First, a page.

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Colin Seftor – Atmospheric Scientist With the Alter Ego of The Tasmanian Devil

Man with fair skin and white hair wears a red polo shirt. He is smiling, standing in front of a bookcase. The bookcase has a variety of books and a stuffed Tasmanian Devil on the shelves. On the top of the book case, there are photos, a stuffed white dog, a globe, and other knick knacks.
Colin Seftor

Name: Colin Seftor
Title: Atmospheric Scientist
Formal Job Classification: Research Task Lead
Organization: Code 614, Atmospheric Chemistry and Dynamics

What do you do? How do you support Goddard’s mission?

I help maintain calibration of satellite sensors and monitor and measure ozone.

What this means is instruments send data to Earth, we look at that data, and we compare it to other data to see if the sensors have degraded. If it has degraded we fix the sensors so we can keep the quality of the data so we can keep an accurate long-term record of the ozone. This ozone record is about 40 years long.

What is the most interesting thing about your job?

The primary responsibility for the sensors is measurement of ozone. As with any equipment though, we can measure other things too. One of the interesting things about this job is figuring out what else we can use the sensors for. The interesting part for me is I come in in the morning and I look at this data and I make a global picture of it. I can see the smoke and the big Sahara dust storms. I think when I get in and I look at the data I am probably the first one to see that information and I think that’s pretty neat. The same is true for ozone. I get to come in and look at how much the ozone has been depleted and I may be the first to see that. Whether its ozone or smoke or dust, it’s pretty neat.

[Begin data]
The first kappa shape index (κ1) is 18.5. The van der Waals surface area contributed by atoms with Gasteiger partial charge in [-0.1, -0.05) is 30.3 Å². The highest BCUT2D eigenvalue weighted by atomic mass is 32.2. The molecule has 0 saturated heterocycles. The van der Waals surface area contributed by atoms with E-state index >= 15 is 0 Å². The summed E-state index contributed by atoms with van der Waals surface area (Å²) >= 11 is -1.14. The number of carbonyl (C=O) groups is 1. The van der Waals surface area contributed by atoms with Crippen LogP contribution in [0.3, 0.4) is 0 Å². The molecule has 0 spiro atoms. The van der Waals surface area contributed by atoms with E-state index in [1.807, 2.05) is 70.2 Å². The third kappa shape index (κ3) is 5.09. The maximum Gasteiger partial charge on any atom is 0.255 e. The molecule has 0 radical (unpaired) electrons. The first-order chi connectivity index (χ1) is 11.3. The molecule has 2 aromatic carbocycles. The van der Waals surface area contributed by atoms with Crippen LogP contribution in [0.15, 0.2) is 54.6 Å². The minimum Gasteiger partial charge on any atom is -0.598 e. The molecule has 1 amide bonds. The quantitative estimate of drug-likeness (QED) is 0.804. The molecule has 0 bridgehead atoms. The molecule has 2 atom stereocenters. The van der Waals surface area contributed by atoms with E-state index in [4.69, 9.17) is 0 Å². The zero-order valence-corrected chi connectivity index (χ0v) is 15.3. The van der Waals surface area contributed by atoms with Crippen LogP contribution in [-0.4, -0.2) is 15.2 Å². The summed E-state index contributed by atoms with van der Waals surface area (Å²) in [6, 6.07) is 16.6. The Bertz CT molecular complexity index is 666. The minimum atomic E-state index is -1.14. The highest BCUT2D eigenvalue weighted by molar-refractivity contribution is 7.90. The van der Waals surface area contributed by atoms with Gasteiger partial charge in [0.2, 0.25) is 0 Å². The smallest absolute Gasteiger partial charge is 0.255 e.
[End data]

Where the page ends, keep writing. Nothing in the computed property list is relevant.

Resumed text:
Why is the Tasmanian Devil your alter ego?

I’m a very intense person. He’s always wound up and in a frenzy and I get like that. I keep telling myself that I’ve mellowed out with age but every so often I tend to disprove that.

Why did you become a physicist?

My oldest brother got his bachelor’s degree in physics so that was what piqued my interest initially. In high school I was just kinda poking around, not really sure what I wanted to do and I ended up taking a physics course and found it interesting. Then there was this one particular book on particle physics that really got me pushed down this path. So I got my undergraduate degree from UCLA and I kept going.

How did you end up in the D.C. area?

While I was an undergraduate and getting my master’s I worked for a group that was doing experiments in particle physics. I kept my hand in particle physics with that group while I was working with UCLA. There was a post-doc on that team and I started talking to him a lot about the future, about life. He ended up getting a job as a professor at The George Washington University, and I ended up following him out here and becoming his graduate student. I got my Ph.D. and have been in the area ever since. If you asked me when I got out if I would still be in the area 30 some years later I would’ve said “nope.”

What is your most important lesson learned?

Persistence. You just have to keep after stuff. When I got my master’s degree I got burned out and it was a mutual parting of the ways. You just have to keep working at things. I tend not to give up on a problem.

What are your hobbies outside of work?

I have two cats so my cats take up most of my time, as cats do. My hobby is staffing for my cats.

By Christina Mitchell
NASA Goddard Space Flight Center